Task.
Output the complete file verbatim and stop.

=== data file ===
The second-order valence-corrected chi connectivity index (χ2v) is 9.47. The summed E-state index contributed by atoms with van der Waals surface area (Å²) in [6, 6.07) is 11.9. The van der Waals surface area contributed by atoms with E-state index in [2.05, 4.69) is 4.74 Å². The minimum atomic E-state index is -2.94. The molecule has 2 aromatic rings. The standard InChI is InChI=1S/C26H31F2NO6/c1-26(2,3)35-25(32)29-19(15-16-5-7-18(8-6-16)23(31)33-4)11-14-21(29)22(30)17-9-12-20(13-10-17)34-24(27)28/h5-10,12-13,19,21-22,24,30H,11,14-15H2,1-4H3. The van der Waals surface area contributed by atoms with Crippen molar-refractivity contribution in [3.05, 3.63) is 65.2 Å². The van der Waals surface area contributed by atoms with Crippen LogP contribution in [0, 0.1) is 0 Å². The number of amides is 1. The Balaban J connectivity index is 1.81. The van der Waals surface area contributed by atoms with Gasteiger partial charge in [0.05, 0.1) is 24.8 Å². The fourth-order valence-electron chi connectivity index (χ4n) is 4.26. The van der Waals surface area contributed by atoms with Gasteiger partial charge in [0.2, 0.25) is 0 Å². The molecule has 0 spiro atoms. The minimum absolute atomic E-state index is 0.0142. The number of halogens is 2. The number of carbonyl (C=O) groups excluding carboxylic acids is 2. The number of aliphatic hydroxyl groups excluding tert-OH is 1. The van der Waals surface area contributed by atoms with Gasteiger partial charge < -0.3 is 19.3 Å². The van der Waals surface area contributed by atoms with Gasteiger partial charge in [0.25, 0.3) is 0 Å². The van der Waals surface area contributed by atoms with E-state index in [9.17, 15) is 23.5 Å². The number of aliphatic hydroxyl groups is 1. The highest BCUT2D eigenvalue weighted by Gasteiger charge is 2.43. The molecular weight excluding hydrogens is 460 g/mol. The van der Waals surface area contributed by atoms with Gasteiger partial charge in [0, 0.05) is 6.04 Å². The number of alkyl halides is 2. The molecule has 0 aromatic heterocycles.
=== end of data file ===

The second-order valence-corrected chi connectivity index (χ2v) is 9.47. The summed E-state index contributed by atoms with van der Waals surface area (Å²) in [6, 6.07) is 11.9. The van der Waals surface area contributed by atoms with E-state index in [2.05, 4.69) is 4.74 Å². The minimum atomic E-state index is -2.94. The molecule has 2 aromatic rings. The standard InChI is InChI=1S/C26H31F2NO6/c1-26(2,3)35-25(32)29-19(15-16-5-7-18(8-6-16)23(31)33-4)11-14-21(29)22(30)17-9-12-20(13-10-17)34-24(27)28/h5-10,12-13,19,21-22,24,30H,11,14-15H2,1-4H3. The van der Waals surface area contributed by atoms with Crippen molar-refractivity contribution in [3.05, 3.63) is 65.2 Å². The van der Waals surface area contributed by atoms with Crippen LogP contribution in [0, 0.1) is 0 Å². The number of amides is 1. The Balaban J connectivity index is 1.81. The van der Waals surface area contributed by atoms with Gasteiger partial charge in [0.05, 0.1) is 24.8 Å². The fourth-order valence-electron chi connectivity index (χ4n) is 4.26. The van der Waals surface area contributed by atoms with Gasteiger partial charge in [0.2, 0.25) is 0 Å². The molecule has 0 spiro atoms. The minimum absolute atomic E-state index is 0.0142. The number of halogens is 2. The number of carbonyl (C=O) groups excluding carboxylic acids is 2. The number of aliphatic hydroxyl groups excluding tert-OH is 1. The van der Waals surface area contributed by atoms with Gasteiger partial charge < -0.3 is 19.3 Å². The van der Waals surface area contributed by atoms with Gasteiger partial charge in [0.25, 0.3) is 0 Å². The van der Waals surface area contributed by atoms with E-state index in [9.17, 15) is 23.5 Å². The number of aliphatic hydroxyl groups is 1. The highest BCUT2D eigenvalue weighted by Gasteiger charge is 2.43. The molecular weight excluding hydrogens is 460 g/mol. The van der Waals surface area contributed by atoms with Gasteiger partial charge in [0, 0.05) is 6.04 Å². The number of alkyl halides is 2. The molecule has 0 aromatic heterocycles.